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How To: Adjust For a Missing Skullplate

In a recent blog I added more turn to a mule deer form.  As you might have noticed the antlers were attached to the form as I did the alteration.  I felt this would be best in order to better observe how the finished mount might look.  But as I attempted to set the antlers a whole new problem arose.  So I thought it might be good to step backwards and show what I encountered and the fairly easy fix, should you ever come up with a similar situation.

As I attempted to set the antlers on the form I realized that there was a lot of skull missing and in addition the skull was cut very unevenly. The form notch was deeper than how the skull had been cut leaving a 1/2″ to 3/4″ gap when the antlers were held in the proper position.

To fix the problem, check out the following…  first I set the antlers on the form and drew around the skull with a marker.  I then put four screws just inside the marks so that the screw heads would line up with the skull:

I like screws rather than shims as the screws are solid and so easy to adjust!  You can make them fit any irregular skull just by turning them in or out.  You can see in the following photos just how irregular the skull surface really was.When all 4 screws are adjusted and touching the skull,  and the antlers are exactly where you want them, put a mark in the front (see below) to make sure that when you Bondo the antlers in place that the skull does not move out of position or mis-align.  Remove the skull and pre-drill holes through the skull plate for future anchor screws, as you would with any mount.

Now, you have but one simple question to ask…  is the mount to be assembled using a long cut cape, or a short cut cape?

For a long cut cape, you can at this point add a thick layer of Bondo around the screws until they are completely covered, fill the inside of the skull plate with Bondo as well, and set the skull back in place on top of the screws.  Make sure the skull lines up with the front mark, and that’s it. When the Bondo hardens, you are now ready to finish up with several screws down though the top of the skull into the head block to anchor it all in place, again, just as you normally would.  You can now proceed with the mount just as if there had been no skull missing at all.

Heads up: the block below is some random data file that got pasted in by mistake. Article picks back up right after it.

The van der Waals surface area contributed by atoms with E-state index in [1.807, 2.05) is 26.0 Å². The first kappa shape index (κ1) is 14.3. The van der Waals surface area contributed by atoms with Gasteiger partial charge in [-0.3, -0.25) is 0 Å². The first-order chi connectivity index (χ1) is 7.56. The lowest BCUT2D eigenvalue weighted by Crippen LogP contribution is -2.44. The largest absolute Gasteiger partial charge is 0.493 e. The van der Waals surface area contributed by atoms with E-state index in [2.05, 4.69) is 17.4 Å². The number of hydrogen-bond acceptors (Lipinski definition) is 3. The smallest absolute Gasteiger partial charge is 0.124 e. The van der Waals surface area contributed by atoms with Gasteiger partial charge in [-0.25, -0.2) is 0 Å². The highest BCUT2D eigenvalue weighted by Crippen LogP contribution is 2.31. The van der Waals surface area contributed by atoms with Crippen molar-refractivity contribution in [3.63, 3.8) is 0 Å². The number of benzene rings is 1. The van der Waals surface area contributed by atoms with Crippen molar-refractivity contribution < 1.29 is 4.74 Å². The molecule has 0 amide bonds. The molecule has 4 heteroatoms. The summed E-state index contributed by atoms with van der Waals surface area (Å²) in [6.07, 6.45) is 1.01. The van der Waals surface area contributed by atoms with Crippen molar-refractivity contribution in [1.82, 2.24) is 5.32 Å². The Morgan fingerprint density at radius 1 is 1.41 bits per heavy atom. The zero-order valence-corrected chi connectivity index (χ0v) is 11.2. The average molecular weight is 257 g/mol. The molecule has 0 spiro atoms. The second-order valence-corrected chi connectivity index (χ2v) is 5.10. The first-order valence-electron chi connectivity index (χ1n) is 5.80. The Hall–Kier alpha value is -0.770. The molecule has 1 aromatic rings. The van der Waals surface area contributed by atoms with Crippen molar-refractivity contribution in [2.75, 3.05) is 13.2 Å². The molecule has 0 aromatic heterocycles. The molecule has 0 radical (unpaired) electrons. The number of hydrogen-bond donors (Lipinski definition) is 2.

But, what if you are mounting with a short cut cape, as is so common today?  If that is the case, you cannot attach the skull plate solidly as I just explained because the antlers must, of course, be removable .  Not to worry.  For a “short cut” mount, do everything the same as above to adjust the position of the 4 screws to get the skull where you want it.  But then,  instead of permanently fastening the skull to the form with Bondo, set the antlers aside and proceed as follows:

First cover the screws on the head block with Bondo, and when the Bondo begins to harden, trim the excess Bondo so that you can see the tops of all the screws. The two pictures below show how this should look.

When the Bondo has hardened, lay a piece of saran wrap over the skull plate area of the form as pictured below.

Fill the inside of the skull with Bondo… 

…and set it back in place over top of the saran wrap…

Again making sure it aligns with the mark on top of the skull…

When the Bondo hardens, simply lift the skull plate back off of the form…

Pull off the saran wrap…

And now your “new” skull plate will fit back perfectly in place, yet, is removable…

As a last step, set the antler in place and install screws down into the headblock to make sure all is good.  Then remove the screws (now the holes are pre-drilled so it will go back together easily during the mounting process), remove the antlers once again and proceed with the mount.

This system is solid and really works!

 

 

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